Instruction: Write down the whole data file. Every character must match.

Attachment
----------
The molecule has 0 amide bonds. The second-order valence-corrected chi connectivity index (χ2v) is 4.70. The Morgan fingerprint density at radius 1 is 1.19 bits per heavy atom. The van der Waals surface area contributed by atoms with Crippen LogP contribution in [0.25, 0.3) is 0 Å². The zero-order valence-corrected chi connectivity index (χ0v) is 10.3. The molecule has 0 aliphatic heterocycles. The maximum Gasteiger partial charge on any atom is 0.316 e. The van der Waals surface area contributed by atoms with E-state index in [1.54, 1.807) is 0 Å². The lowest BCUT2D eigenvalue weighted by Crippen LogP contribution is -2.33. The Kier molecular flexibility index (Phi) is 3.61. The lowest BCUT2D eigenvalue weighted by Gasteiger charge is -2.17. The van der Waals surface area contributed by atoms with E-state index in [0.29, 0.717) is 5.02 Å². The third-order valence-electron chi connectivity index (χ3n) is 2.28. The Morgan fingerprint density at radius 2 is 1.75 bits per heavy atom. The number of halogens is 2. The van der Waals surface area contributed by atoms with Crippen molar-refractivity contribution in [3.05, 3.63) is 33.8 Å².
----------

The molecule has 0 amide bonds. The second-order valence-corrected chi connectivity index (χ2v) is 4.70. The Morgan fingerprint density at radius 1 is 1.19 bits per heavy atom. The van der Waals surface area contributed by atoms with Crippen LogP contribution in [0.25, 0.3) is 0 Å². The zero-order valence-corrected chi connectivity index (χ0v) is 10.3. The molecule has 0 aliphatic heterocycles. The maximum Gasteiger partial charge on any atom is 0.316 e. The van der Waals surface area contributed by atoms with E-state index in [1.54, 1.807) is 0 Å². The lowest BCUT2D eigenvalue weighted by Crippen LogP contribution is -2.33. The Kier molecular flexibility index (Phi) is 3.61. The lowest BCUT2D eigenvalue weighted by Gasteiger charge is -2.17. The van der Waals surface area contributed by atoms with E-state index in [0.29, 0.717) is 5.02 Å². The third-order valence-electron chi connectivity index (χ3n) is 2.28. The Morgan fingerprint density at radius 2 is 1.75 bits per heavy atom. The number of halogens is 2. The van der Waals surface area contributed by atoms with Crippen molar-refractivity contribution in [3.05, 3.63) is 33.8 Å².